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Lymph node staging in colorectal cancer (CRC) is established by histological examination. Molecular techniques, such as one-step nucleic acid amplification (OSNA), have been recommended by NICE1 for intraoperative sentinel node assessment in breast cancer. OSNA is a relatively novel and simple molecular technique that uses a reverse-transcriptase loop-mediated isothermal amplification (RT-LAMP) reaction to detect tumour specific (CK19) mRNA in lymph nodes. We aim to provide unbiased data on the diagnostic accuracy of OSNA in detecting CRC nodal metastases and feedback the practicalities of running such a service in an National Health Service (NHS) cellular pathology department.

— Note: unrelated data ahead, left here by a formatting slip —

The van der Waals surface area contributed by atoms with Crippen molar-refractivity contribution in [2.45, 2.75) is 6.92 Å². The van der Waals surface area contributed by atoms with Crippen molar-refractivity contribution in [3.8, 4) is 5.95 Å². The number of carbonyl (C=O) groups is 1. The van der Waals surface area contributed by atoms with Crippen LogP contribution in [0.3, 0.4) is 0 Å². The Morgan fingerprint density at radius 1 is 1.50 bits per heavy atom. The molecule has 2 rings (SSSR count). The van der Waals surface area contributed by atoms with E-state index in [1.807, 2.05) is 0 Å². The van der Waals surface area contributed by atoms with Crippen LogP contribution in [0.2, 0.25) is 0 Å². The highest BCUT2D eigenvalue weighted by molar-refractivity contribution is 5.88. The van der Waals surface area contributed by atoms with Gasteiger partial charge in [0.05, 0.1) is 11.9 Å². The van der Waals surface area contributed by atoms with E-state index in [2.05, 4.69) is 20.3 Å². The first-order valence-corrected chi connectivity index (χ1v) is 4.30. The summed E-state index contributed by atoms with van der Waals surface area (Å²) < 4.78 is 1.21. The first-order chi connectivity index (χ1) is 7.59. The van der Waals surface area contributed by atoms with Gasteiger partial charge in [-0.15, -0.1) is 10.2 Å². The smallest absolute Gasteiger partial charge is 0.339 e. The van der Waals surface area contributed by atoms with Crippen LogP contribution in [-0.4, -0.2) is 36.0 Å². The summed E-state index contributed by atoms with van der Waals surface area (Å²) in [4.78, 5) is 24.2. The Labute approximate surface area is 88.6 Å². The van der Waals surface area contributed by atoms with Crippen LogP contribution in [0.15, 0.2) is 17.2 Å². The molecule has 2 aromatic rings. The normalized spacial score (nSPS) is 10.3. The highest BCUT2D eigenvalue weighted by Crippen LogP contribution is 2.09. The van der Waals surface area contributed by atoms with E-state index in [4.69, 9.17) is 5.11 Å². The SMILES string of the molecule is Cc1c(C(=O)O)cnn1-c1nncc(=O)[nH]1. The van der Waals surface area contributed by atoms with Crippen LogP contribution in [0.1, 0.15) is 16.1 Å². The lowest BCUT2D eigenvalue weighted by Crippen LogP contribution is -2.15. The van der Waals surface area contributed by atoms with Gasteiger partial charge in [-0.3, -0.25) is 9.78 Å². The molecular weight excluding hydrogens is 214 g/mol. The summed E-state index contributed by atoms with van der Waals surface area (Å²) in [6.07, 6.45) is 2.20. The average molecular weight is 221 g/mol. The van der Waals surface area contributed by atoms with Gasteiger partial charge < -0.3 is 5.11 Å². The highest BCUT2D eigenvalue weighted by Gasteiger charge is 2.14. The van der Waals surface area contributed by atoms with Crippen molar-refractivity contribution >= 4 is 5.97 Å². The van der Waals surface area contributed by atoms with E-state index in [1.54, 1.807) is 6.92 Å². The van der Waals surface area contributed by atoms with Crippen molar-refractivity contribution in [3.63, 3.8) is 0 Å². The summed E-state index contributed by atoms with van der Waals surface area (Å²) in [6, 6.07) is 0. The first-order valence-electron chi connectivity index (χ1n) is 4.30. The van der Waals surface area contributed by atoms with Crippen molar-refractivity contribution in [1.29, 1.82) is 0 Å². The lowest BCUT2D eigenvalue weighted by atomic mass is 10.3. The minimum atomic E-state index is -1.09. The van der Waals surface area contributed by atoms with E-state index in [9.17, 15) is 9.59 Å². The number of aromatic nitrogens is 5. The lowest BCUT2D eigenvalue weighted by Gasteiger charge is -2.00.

Consent was sought from consecutive patients undergoing elective resection for any stage CRC over a 14-month period (November 2013–December 2014). Stented tumours and perforated cases were excluded.
Resected specimens were received fresh, inked according to standard guidelines and lymph nodes were dissected. Each harvested node was bisected—one half was fixed in 10% formalin for routine histology and the other was snap-frozen in liquid nitrogen and stored at −80°C for OSNA processing. The remaining specimen was fixed and subsequently dissected for standard histology. OSNA assaying was performed as per manufacturers' instructions. Lymph nodes weighing >0.05 g were analysed in a single assay and those <0.05 g were combined for processing. Nodes were homogenised in lysis buffer (Lynorhag; Sysmex) and …
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